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Behind the Seams

Never underestimate how clothes can make you feel.

Fancy a confidence boost?

The idea that you get a confidence boost by wearing clothes you love is not a marketing tactic, it really is a science! Your clothes can play a big role in how you feel, how you perform at work and how you interact with other people.

I’m always thinking about clothes because it’s my hobby, my job, my thing, my love. For as long as I can remember I was bothered about what I was wearing and what other people were wearing – constantly looking and analysing why they chose this piece to go with that, did the outfit look curated, was it dramatic, was it stylish, is it telling me something, did it look good, was it just random clothes, did they even care what they looked like?

women wearing stylish streetwear looking behind her
Behind the Seams - never underestimate how clothes can make you feel

As a child I noticed outfits that caught my attention for any reason that made me look, when I reached my teens, I just wanted to look at fashion on models, in my twenties I was a fashion designer, in my thirties I was judgemental - but not for long. I quickly realised that what everyday people wore wasn’t about picking garments they loved, but it was about how they felt, what was easy and compatible with their lifestyle, circumstance, income, time, associates, work, friends, family, confidence, size, shape, expectation... there’s more to getting dressed than the fabric and silhouette we first see. Getting dressed is wearing clothes that reflect how we feel Behind the Seams.

Research has revealed people tend to dress the way they feel. If you feel low or unmotivated, you’re more likely to wear unflattering or drab clothing.

A theory by fashion psychologist Dr Dawnn Karen, known as ‘Dopamine Dressing’, suggests that wearing certain kinds of clothes can help you feel happier even on days when you’re not at your best.

So how do we know which clothes are the winning formula, to change your mood?

Dr Dawnn Karen goes onto to say, wearing beautiful prints, saturated colours, and something with a flattering fit will help lift your mood and get you out the door with a smile. I’m not convinced it’s as simple as that for everyone. For example, my hairdresser must wear black to work, and my good friend and client Becky, does not do prints. However, a flattering fit and a reminder you can be very comfortable without compromising on style, I believe is key.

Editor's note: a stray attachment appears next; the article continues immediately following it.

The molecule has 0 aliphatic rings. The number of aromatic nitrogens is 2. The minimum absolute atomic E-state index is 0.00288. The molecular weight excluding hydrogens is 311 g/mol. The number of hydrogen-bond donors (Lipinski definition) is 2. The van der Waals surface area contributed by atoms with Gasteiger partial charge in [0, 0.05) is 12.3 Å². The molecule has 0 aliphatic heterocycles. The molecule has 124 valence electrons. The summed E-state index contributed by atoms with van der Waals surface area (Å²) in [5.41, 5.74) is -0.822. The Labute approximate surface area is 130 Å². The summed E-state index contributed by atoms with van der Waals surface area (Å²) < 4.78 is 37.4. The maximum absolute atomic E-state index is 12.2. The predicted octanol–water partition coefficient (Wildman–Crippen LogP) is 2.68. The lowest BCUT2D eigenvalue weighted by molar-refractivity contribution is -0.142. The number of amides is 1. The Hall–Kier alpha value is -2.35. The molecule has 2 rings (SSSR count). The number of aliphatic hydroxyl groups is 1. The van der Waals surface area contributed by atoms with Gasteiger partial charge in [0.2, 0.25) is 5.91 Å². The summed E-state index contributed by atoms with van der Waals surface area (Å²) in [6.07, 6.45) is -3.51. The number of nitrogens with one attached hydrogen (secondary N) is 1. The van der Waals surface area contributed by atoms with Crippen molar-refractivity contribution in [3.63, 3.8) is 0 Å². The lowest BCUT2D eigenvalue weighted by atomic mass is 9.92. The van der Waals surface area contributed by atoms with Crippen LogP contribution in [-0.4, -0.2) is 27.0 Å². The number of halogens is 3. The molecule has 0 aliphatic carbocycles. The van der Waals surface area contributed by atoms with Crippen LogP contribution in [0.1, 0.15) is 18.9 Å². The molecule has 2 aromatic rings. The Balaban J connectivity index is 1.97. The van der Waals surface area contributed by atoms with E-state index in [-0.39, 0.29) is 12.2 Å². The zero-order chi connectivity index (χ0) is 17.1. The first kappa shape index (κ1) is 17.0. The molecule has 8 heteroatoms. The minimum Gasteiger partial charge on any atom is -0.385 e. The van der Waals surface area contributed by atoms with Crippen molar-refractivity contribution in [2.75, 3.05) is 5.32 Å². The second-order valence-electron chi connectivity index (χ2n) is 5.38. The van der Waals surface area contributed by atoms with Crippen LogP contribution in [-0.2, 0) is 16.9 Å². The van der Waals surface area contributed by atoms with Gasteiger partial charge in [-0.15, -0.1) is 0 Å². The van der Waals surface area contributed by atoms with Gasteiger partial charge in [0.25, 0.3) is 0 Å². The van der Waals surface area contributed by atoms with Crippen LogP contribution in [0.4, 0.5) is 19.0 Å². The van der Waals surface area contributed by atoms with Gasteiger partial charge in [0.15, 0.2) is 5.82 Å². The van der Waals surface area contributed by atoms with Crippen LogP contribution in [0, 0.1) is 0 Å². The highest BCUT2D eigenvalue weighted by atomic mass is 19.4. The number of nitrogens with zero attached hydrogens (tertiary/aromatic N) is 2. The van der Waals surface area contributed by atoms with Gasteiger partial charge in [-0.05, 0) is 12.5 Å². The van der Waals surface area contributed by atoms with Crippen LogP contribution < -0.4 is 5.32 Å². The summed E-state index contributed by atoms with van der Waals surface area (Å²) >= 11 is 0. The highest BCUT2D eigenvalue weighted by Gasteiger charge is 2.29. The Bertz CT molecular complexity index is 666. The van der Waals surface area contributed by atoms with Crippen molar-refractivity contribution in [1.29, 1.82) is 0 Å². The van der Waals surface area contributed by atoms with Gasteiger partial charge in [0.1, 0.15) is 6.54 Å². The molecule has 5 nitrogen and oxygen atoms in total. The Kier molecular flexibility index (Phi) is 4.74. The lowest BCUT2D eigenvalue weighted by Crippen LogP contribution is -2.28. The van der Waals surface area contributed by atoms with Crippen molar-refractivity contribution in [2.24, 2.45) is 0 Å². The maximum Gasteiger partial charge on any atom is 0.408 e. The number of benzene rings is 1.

I’m under no illusion that owning a full collection of clothes that provides the perfect ‘happy’ outfit for everyday is not a task that’s done once and then ticked off the list. Getting dressed changes with the seasons, with age, with lifestyle and circumstance. So, if unlike me, you don’t spend your life studying fashion and clothing, then you are totally forgiven for not finding it an easy or enjoyable feat.

If you’re still reading, thank you and can I share this message with you that I received from a client:

“ You are so gifted and have amazing vision. Just super impressed with your skills!! I can’t thank you enough. We’re very lucky to have you. “

What an amazing message to receive, but what is so poignant about this message, and why I’m sharing it, is that this was in response to a gorgeous ballgown that no longer fitted its owner. The disappointment and stark confirmation that this woman had gained weight, even though her eating habits and lifestyle had not changed, was depressing to her, followed by the thought of having to find time to source another outfit, and the psychological implications of having to purchase a bigger size, was not a welcome situation. I’m equally as please as she is that she was brave enough to contact me, and we found a solution to adapt her ballgown to a perfect fit.

two women wearing bright colour on a roof top setting
Wearing saturated Colour can lift your mood, says Dr Dawnn Karen

I also think it’s important to draw upon some of the points Carolyn Mair say’s in her book, titled, The Psychology of Fashion. Carolyn reminds us,

fashion affects our self-perception and self-esteem, however although fashion is creative, exciting a dynamic, it has many problems. She says, the intension of the psychology of fashion, is to go beyond what our clothes say about us, to understand human behaviour across the fashion industries and make a positive difference in the lives of workers and the environment, not just consumers. There’s a whole process Behind the Seams, the production of what we wear, that hugely affects our planet and people – and need I say it’s currently unsustainable.

lady wearing red and sunglasses in a sunflower field
Wearing clothes that make you feel happy, will lift your mood

The next time you’re feeling down, instead of dressing in your comfiest yoga joggers and an oversized sweatshirt, choose something that makes you smile. A pop of colour or even a little sparkle, something with a flattering fit that will help lift your mood. Also, remind yourself who made that garment – does it make you happy, how was it produced, how did become in your possession, and was it worth it?

Change your mood by changing your clothes & never forget what is Behind the Seams.

Don’t forget to share your “Mood lifting Outfits” on our social media


FB: @MYVOS The Sustainable Wardrobe Edit Service

FB Private Group @GetDressed


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